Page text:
Flying on the DC10plus
The last 2 weeks yer ‘umble scribe has been to 2 events organised by DC10plus, a collaborative project that has grown up between the finalists (Bristol, Birmingham and Shropshire, Ealing, Hull, Norfolk, Nottingham, Manchester, Milton Keynes, Stratford on Avon and Sunderland) of the Government’s Digital Challenge, who have formed an alliance to spend £2 million of funding to increase digital inclusion and stimulate innovation, amongst other things.
On 3rd June Connecting Bristol‘s Kevin O’ Malley and myself were up in Sunderland – winners of the Digital Challenge – for Communities Building Capacity Practitioner Workshop, in essence a good chance to look at what they’ve been doing. Our first call of the day was the Wearside Community Development Trust centre in Southwick, where we had an introduction to the day including overviews of Sunderland City Council’s Community IT, e-Neighbourhoods, Electronic Village Halls, Community e-Champions, Community of Interest websites and a demonstration of Hexagon – a communication tool. Afterwards we all piled into a minibus for a visit in the rain to 2 electronic village halls – St David’s Community Project and the Jubilee Community Centre, ending up in Easington at the old Miners’ Institute, now given a new lease of life as a Community Access Point.
There are some very strong points to the work Sunderland is doing and what they are planning for the future (e.g. the use of wireless networking using mesh technology). Perhaps I was most impressed by the concept of the e-Champions, members of the local community who encourage others in their areas to make greater use of ICT. The best story we heard was of a ladies’ slimming club who ended up doing the full CLAIT programme; that wasn’t their intention but the IT room was the only one available for hire for their meetings! The Communities of Interest websites are another strong point – cheap to set up (£100) and maintain (£20 pa). The principal positive point was the emphasis on it being people that mattered – not the technology, the latter being just a means to an end. Sunderland’s programme is nevertheless heavily biased towards the use of proprietary software – not much evidence of free/open source and one of my concerns was that by teaching people in deprived communities to use expensive proprietary packages is that it might force people into the arms of your friendly local Jolly Roger software supplier. However, I do wish to thank all the people I met in Sunderland for their hospitality, friendliness and hard work in arranging such an interesting day.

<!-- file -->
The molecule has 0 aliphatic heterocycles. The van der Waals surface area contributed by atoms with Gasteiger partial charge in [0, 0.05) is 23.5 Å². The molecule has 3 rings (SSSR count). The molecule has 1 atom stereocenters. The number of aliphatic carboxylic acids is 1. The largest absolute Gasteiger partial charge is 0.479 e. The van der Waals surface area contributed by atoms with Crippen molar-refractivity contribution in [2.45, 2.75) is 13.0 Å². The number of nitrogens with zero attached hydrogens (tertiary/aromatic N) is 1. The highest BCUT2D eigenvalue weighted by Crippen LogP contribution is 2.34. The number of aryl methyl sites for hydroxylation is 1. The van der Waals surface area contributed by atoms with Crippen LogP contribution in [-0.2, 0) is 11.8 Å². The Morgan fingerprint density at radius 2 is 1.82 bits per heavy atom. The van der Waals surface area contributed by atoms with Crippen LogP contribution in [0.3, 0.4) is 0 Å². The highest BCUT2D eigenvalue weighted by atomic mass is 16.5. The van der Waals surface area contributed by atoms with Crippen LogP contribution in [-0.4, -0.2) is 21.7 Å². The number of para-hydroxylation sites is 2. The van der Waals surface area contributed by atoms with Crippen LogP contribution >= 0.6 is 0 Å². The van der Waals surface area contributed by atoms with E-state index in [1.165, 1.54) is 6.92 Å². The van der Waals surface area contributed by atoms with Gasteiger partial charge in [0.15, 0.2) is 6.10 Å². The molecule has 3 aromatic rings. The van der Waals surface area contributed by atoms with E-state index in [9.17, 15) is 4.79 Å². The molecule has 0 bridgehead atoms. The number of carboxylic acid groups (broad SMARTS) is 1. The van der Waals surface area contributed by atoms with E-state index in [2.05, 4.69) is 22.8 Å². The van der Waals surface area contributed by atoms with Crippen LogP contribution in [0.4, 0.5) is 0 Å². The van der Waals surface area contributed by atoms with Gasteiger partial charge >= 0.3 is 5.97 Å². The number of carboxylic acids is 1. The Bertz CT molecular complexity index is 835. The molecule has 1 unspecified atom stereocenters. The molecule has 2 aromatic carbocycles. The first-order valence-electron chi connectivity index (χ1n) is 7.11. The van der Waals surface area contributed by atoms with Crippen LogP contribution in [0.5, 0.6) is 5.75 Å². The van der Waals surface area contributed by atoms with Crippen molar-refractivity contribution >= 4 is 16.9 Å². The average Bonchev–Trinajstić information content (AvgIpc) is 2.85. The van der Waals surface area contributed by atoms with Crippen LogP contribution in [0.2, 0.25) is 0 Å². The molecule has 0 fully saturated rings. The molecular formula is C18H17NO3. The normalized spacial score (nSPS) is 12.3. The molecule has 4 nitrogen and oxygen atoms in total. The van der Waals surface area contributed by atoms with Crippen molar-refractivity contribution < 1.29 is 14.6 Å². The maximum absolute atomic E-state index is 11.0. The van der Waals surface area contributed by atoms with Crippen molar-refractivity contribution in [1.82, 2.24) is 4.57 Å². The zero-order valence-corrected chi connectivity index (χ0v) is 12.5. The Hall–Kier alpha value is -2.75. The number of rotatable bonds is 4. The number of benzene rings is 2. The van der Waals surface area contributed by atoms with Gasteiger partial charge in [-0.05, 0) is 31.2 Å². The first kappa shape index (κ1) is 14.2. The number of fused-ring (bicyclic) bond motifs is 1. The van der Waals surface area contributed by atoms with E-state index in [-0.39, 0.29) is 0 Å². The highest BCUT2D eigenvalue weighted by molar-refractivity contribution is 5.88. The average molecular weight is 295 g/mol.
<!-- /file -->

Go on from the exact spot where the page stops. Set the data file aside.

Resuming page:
This Wednesday just passed, the DC10plus Communities Building Capacity folks came to Bristol for a day-long session at Knowle West Media Centre‘s brand new building. Attendees at this event included parties from Sunderland, Ealing, Aston in Brimingham, Shropshire and Bristol. Andy Sabel and myself went along from Bristol Wireless to demonstrate free and open source software with our mobile LTSP suite running 6 thin clients and a couple of standalone laptops, including an old PIII running AntiX, a lightweight, but fully featured Linux distribution. While the delegates were busy with their morning session, Andy and myself were in the next door room setting up the suite. Facilitator Ed Mitchell gave us a spot at the end of the mid-morning break to introduce ourselves and to let people know we’d be showing off our wares at lunchtime.
Lunchtime duly arrived and Andy and myself had to nibble sandwiches between talking to our steady stream of visitors, whose tech knowledge varied from none at all to IT professionals. I believe we had people from all the delegations come to see us and experience using free and open source software, such as the GIMP image editor and the Open Office suite. Included in our kit was the power meter, enabling us to demonstrate how LTSP could save on energy bills (under 200 watts for the LTSP suite) – an important consideration these days given the trend in electricity prices. The AntiX laptop demonstrated how old hardware can be given a new lease of life and avoid the usual upgrade cycle common with some operating systems that require new, more powerful hardware just to do the same old jobs. We also gave out live CDs, which we hope are now being put to good use.
Finally, our thanks go out to Kevin of Connecting Bristol for assisting us in attending these 2 events.